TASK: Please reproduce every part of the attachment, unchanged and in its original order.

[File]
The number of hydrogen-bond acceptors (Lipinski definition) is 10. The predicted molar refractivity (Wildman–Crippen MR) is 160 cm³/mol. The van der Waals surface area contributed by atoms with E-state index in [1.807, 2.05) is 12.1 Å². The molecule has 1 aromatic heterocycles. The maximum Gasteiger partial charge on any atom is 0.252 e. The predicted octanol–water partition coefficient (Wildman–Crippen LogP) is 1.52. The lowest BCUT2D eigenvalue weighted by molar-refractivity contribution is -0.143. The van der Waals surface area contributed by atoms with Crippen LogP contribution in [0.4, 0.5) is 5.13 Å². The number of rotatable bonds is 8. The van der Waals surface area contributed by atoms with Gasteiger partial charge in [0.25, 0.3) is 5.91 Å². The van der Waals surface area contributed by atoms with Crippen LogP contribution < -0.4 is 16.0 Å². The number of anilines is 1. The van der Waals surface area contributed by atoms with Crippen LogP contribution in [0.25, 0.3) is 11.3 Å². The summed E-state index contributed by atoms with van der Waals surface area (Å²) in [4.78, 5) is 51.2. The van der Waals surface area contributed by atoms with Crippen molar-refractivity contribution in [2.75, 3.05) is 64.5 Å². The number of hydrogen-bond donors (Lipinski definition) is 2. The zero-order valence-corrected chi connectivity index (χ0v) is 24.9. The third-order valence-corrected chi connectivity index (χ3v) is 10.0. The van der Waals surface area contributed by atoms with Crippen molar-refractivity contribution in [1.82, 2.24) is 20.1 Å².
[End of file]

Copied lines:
The number of hydrogen-bond acceptors (Lipinski definition) is 10. The predicted molar refractivity (Wildman–Crippen MR) is 160 cm³/mol. The van der Waals surface area contributed by atoms with E-state index in [1.807, 2.05) is 12.1 Å². The molecule has 1 aromatic heterocycles. The maximum Gasteiger partial charge on any atom is 0.252 e. The predicted octanol–water partition coefficient (Wildman–Crippen LogP) is 1.52. The lowest BCUT2D eigenvalue weighted by molar-refractivity contribution is -0.143. The van der Waals surface area contributed by atoms with Crippen LogP contribution in [0.4, 0.5) is 5.13 Å². The number of rotatable bonds is 8. The van der Waals surface area contributed by atoms with Gasteiger partial charge in [0.25, 0.3) is 5.91 Å². The van der Waals surface area contributed by atoms with Crippen LogP contribution < -0.4 is 16.0 Å². The number of anilines is 1. The van der Waals surface area contributed by atoms with Crippen LogP contribution in [0.25, 0.3) is 11.3 Å². The summed E-state index contributed by atoms with van der Waals surface area (Å²) in [4.78, 5) is 51.2. The van der Waals surface area contributed by atoms with Crippen molar-refractivity contribution in [2.75, 3.05) is 64.5 Å². The number of hydrogen-bond donors (Lipinski definition) is 2. The zero-order valence-corrected chi connectivity index (χ0v) is 24.9. The third-order valence-corrected chi connectivity index (χ3v) is 10.0. The van der Waals surface area contributed by atoms with Crippen molar-refractivity contribution in [1.82, 2.24) is 20.1 Å².